Daniel J. Donoghue
Professor of Chemistry/Biochemistry
Ph.D., Massachusetts Institute of Technology
FGFRs in Human Cancer
We are studying the significance of Fibroblast Growth Factor Receptors (FGFRs), which are receptor tyrosine kinases in several human cancers, specifically the interaction of FGFRs with the NFkappaB inflammatory signaling pathway. Our published work reveals an interaction between FGFR4 and IKKbeta, an important regulatory protein of the NFkappaB pathway. This interaction negatively regulates NFkappaB signaling activated by its ligand, TNFalpha. More recently, we have also demonstrated that FGFR2 phosphorylates IKKbeta in human breast cancer cells.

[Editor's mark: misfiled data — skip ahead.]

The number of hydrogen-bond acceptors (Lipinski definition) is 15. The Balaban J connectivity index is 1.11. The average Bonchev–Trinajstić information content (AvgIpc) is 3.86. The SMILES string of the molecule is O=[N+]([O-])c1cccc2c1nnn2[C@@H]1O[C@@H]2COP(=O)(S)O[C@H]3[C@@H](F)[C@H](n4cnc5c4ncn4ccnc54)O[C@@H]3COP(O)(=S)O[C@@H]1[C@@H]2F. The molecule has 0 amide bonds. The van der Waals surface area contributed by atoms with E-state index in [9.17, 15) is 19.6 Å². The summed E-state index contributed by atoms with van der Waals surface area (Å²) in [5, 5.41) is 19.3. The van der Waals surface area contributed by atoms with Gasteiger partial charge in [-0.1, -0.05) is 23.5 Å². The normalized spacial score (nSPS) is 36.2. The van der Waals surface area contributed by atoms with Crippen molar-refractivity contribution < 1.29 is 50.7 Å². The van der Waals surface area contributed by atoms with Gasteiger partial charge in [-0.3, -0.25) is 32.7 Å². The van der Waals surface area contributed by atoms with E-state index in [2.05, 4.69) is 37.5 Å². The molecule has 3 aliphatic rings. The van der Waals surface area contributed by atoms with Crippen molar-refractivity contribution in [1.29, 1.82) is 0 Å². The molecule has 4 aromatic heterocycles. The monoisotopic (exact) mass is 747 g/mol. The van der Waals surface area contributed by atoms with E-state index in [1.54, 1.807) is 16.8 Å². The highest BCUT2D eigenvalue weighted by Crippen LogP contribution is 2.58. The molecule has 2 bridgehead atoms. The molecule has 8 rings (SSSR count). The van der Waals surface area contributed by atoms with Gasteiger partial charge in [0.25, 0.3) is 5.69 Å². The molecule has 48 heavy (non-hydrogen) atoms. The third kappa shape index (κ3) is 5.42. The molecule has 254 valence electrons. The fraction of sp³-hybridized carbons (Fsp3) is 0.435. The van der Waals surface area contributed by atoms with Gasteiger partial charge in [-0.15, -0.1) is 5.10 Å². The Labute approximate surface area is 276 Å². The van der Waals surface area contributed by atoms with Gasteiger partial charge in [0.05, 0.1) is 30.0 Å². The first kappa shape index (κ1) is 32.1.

We have demonstrated that the receptor tyrosine kinases FRFG2 and FGFR4 induce tyrosine phosphorylation of IKKbeta. We are using mass spectrometry to identify these phosphorylation sites, and have recently identified multiple novel sites of Tyr phosphorylation as well as novel sites of Ser/Thr phosphorylation on IKKbeta. Mutant forms of IKKbeta are being constructed that incorporate mutations in these Tyr phosphorylation sites, and the effects of these single and multiple mutations are being studied with regards to NFkappaB signaling, IKKbeta stability and turnover, and nuclear versus cytoplasmic localization of key components of these pathways. Tyrosine phosphoryation of IKKbeta has not been previously reported or characterized, and we believe a global approach to understanding the role of these novel phosphorylation events will reveal important information about the interactions between growth factor signaling pathways and inflammatory signaling.
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